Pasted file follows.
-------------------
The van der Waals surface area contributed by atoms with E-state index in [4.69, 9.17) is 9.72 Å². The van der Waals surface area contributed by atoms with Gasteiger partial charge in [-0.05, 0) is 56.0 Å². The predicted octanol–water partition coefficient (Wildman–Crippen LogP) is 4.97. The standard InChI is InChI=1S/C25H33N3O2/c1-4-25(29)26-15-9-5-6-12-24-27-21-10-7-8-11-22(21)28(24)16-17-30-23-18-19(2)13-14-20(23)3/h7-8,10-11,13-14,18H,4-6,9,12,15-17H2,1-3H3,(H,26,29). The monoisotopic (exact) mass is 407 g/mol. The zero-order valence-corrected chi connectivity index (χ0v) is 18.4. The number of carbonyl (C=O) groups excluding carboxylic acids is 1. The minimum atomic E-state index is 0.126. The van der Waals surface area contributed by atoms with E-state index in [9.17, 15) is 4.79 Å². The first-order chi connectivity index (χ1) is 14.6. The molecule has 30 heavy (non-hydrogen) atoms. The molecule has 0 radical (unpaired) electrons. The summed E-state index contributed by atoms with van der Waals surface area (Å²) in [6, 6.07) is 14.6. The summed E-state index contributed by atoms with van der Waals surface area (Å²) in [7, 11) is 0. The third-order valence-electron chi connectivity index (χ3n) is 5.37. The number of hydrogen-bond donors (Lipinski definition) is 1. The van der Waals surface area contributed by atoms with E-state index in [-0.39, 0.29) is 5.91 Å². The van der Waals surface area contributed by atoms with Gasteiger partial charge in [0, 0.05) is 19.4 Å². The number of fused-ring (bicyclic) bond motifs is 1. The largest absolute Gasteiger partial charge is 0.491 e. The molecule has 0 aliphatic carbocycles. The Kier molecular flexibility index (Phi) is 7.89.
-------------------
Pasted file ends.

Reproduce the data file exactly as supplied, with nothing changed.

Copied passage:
The van der Waals surface area contributed by atoms with E-state index in [4.69, 9.17) is 9.72 Å². The van der Waals surface area contributed by atoms with Gasteiger partial charge in [-0.05, 0) is 56.0 Å². The predicted octanol–water partition coefficient (Wildman–Crippen LogP) is 4.97. The standard InChI is InChI=1S/C25H33N3O2/c1-4-25(29)26-15-9-5-6-12-24-27-21-10-7-8-11-22(21)28(24)16-17-30-23-18-19(2)13-14-20(23)3/h7-8,10-11,13-14,18H,4-6,9,12,15-17H2,1-3H3,(H,26,29). The monoisotopic (exact) mass is 407 g/mol. The zero-order valence-corrected chi connectivity index (χ0v) is 18.4. The number of carbonyl (C=O) groups excluding carboxylic acids is 1. The minimum atomic E-state index is 0.126. The van der Waals surface area contributed by atoms with E-state index in [9.17, 15) is 4.79 Å². The first-order chi connectivity index (χ1) is 14.6. The molecule has 30 heavy (non-hydrogen) atoms. The molecule has 0 radical (unpaired) electrons. The summed E-state index contributed by atoms with van der Waals surface area (Å²) in [6, 6.07) is 14.6. The summed E-state index contributed by atoms with van der Waals surface area (Å²) in [7, 11) is 0. The third-order valence-electron chi connectivity index (χ3n) is 5.37. The number of hydrogen-bond donors (Lipinski definition) is 1. The van der Waals surface area contributed by atoms with E-state index in [-0.39, 0.29) is 5.91 Å². The van der Waals surface area contributed by atoms with Gasteiger partial charge in [0, 0.05) is 19.4 Å². The number of fused-ring (bicyclic) bond motifs is 1. The largest absolute Gasteiger partial charge is 0.491 e. The molecule has 0 aliphatic carbocycles. The Kier molecular flexibility index (Phi) is 7.89.